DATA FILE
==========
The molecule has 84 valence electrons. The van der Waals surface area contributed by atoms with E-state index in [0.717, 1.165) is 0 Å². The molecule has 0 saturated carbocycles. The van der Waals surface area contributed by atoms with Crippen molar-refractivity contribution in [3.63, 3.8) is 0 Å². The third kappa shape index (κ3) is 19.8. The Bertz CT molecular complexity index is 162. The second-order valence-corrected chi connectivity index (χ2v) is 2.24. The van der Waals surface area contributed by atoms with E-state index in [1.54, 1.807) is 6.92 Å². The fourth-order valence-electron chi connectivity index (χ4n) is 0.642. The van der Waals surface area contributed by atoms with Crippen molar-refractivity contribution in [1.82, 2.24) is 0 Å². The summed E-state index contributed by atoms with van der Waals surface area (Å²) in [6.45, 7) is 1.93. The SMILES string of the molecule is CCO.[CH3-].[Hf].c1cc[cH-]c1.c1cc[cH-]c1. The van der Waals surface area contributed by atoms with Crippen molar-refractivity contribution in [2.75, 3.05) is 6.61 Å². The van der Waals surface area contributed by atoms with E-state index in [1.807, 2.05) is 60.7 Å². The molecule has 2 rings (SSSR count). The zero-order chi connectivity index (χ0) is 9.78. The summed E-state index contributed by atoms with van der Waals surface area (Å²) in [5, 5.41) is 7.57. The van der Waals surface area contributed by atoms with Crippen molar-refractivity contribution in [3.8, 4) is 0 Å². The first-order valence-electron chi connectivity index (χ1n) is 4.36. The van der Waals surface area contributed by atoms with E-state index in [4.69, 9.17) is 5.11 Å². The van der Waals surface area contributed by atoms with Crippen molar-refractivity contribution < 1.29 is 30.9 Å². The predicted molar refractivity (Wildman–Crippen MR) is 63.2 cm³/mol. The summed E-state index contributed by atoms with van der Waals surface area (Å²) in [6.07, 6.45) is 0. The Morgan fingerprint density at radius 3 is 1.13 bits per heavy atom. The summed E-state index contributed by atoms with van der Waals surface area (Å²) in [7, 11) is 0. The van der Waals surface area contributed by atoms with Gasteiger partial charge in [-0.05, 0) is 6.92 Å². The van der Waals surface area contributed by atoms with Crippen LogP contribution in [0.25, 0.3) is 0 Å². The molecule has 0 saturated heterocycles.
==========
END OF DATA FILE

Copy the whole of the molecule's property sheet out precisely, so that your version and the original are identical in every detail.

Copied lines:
The molecule has 84 valence electrons. The van der Waals surface area contributed by atoms with E-state index in [0.717, 1.165) is 0 Å². The molecule has 0 saturated carbocycles. The van der Waals surface area contributed by atoms with Crippen molar-refractivity contribution in [3.63, 3.8) is 0 Å². The third kappa shape index (κ3) is 19.8. The Bertz CT molecular complexity index is 162. The second-order valence-corrected chi connectivity index (χ2v) is 2.24. The van der Waals surface area contributed by atoms with E-state index in [1.54, 1.807) is 6.92 Å². The fourth-order valence-electron chi connectivity index (χ4n) is 0.642. The van der Waals surface area contributed by atoms with Crippen molar-refractivity contribution in [1.82, 2.24) is 0 Å². The summed E-state index contributed by atoms with van der Waals surface area (Å²) in [6.45, 7) is 1.93. The SMILES string of the molecule is CCO.[CH3-].[Hf].c1cc[cH-]c1.c1cc[cH-]c1. The van der Waals surface area contributed by atoms with Crippen molar-refractivity contribution in [2.75, 3.05) is 6.61 Å². The van der Waals surface area contributed by atoms with E-state index in [1.807, 2.05) is 60.7 Å². The molecule has 2 rings (SSSR count). The zero-order chi connectivity index (χ0) is 9.78. The summed E-state index contributed by atoms with van der Waals surface area (Å²) in [5, 5.41) is 7.57. The van der Waals surface area contributed by atoms with Crippen molar-refractivity contribution in [3.8, 4) is 0 Å². The first-order valence-electron chi connectivity index (χ1n) is 4.36. The van der Waals surface area contributed by atoms with E-state index in [4.69, 9.17) is 5.11 Å². The van der Waals surface area contributed by atoms with Crippen molar-refractivity contribution < 1.29 is 30.9 Å². The predicted molar refractivity (Wildman–Crippen MR) is 63.2 cm³/mol. The summed E-state index contributed by atoms with van der Waals surface area (Å²) in [6.07, 6.45) is 0. The Morgan fingerprint density at radius 3 is 1.13 bits per heavy atom. The summed E-state index contributed by atoms with van der Waals surface area (Å²) in [7, 11) is 0. The van der Waals surface area contributed by atoms with Gasteiger partial charge in [-0.05, 0) is 6.92 Å². The van der Waals surface area contributed by atoms with Crippen LogP contribution in [0.25, 0.3) is 0 Å². The molecule has 0 saturated heterocycles.